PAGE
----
The patient is finally fully asleep, and it is time to start amputating. Hand me my pruners.
It is only during these cold January and February months that fruit trees and muscadine grape vines are fully dormant, and it’s time to cut away the parts they would be better off without.
Most fruit trees come from the nursery pruned for their first season. If not, the main stem needs to be cut at about 18 to 24 inches high. This keeps it from becoming one long stem and encourages it to branch out. When cutting a branch shorter, pay attention to the nodes. Nodes are the small bumps where leaves and branches come out. Leave the end node pointing where you want the next branch to emerge. Never cut through a node, but cutting just above one is fine and often preferable.
When pruning older fruit trees, the first priority is cutting off rotted and damaged branches. Then go after branches that are trying to push against other branches. The ones growing across the middle of the tree should also be evicted. Ideally, the tree should be open in the middle to allow air and sunlight to reach the whole tree. It could be loosely described as looking like an arm coming out of the ground, with an open hand, palm up, and fingers slightly spread.
Where branches split into V shapes, cut the weaker ones to help the other ones grow stronger. With grafted trees, all growth coming from below the graft line should be destroyed as best you can without hurting the trunk. The graft line can be easily identified on most trees by the little bump not far from the base. Anything that grows below that bump comes from the root stock and would not be a quality fruit-bearing plant. The root stock is for making good roots, what is grafted above that is for fruit. You don’t want non-fruiting growth crowding out and stealing nutrition from your fruit-bearing branches. If you rip them off, they probably won’t grow back, but you risk damaging the bark. It’s safer to cut them as close to the tree as you can.
This general pruning method is good for most fruit trees, including apricots, peaches, plums and nectarines. Trees with heavier fruit, like pears and apples, should be open in the middle as well, but it’s also good to focus on getting thicker branches. Cutting the terminal bud off main branches and stems can slow growth and result in larger, stronger branches. The terminal bud is the last bud at the tip of the branch or stem. With pears, make sure to cut away and burn anything that might have fire blight. A branch with fire blight has lots of droopy black dying leaves and bark. Burning those branches can help stop it from spreading.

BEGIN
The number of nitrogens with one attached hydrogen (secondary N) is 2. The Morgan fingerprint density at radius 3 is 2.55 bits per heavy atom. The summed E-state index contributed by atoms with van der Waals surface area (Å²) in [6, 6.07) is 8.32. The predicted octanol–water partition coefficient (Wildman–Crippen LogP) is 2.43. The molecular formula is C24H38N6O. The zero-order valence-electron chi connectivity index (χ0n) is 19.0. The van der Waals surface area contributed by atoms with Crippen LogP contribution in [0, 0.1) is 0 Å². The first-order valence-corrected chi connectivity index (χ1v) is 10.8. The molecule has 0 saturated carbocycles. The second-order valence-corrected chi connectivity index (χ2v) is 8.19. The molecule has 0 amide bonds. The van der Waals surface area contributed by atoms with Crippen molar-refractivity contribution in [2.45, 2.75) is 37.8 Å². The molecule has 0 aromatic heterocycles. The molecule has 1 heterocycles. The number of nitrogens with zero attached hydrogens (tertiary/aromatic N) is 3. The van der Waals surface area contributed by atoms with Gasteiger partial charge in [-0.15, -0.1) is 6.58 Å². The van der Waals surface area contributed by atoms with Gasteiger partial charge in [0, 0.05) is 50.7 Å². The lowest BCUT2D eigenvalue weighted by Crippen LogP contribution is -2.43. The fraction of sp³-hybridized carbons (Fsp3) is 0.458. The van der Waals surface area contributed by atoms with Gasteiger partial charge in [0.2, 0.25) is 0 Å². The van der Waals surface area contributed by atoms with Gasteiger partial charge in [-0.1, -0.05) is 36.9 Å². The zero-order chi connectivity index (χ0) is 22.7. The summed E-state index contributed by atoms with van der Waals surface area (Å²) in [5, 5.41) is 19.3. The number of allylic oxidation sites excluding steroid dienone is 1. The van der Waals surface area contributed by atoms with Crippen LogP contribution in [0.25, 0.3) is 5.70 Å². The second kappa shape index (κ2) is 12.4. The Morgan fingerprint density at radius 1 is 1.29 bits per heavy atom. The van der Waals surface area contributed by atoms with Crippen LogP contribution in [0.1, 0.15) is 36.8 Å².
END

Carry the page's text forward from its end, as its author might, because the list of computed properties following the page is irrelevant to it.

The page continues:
It’s helpful to remove water sprouts. Those are fast growing small branches that often come up from the main branches and look like young trees. They usually produce little to no fruit and are weaker, making them more likely to contract and spread diseases. Try to make sure to leave fruiting spurs. These often look like wrinkled old wood and not like the vigorous, but undesirable water sprouts.
When starting muscadine grape vines, gardeners usually let the main vine grow about three feet up a pole and trim away all extending vines except two. The chosen two are made to grow in opposite directions along thick wires. Old telephone wires have been successfully used, but any strong, long-lasting wire will work.
It is mostly new growth that will produce muscadines, so every winter most of the previous season’s growth should be cut away to force it to make new growth and to prevent it from becoming a tangled mess of wild vines. After a few years, that can mean a lot of twigs to cut. If you have kids wanting to play barber, you can give them some pruners and supervise while letting them give the vines a “haircut.” It can be tedious trying to cut back all the twigs that grew that year, but at least they are thin and easy for little hands to cut with little hand pruners. And maybe it will keep them from wanting to cut each other’s hair instead.
By Dori Herndon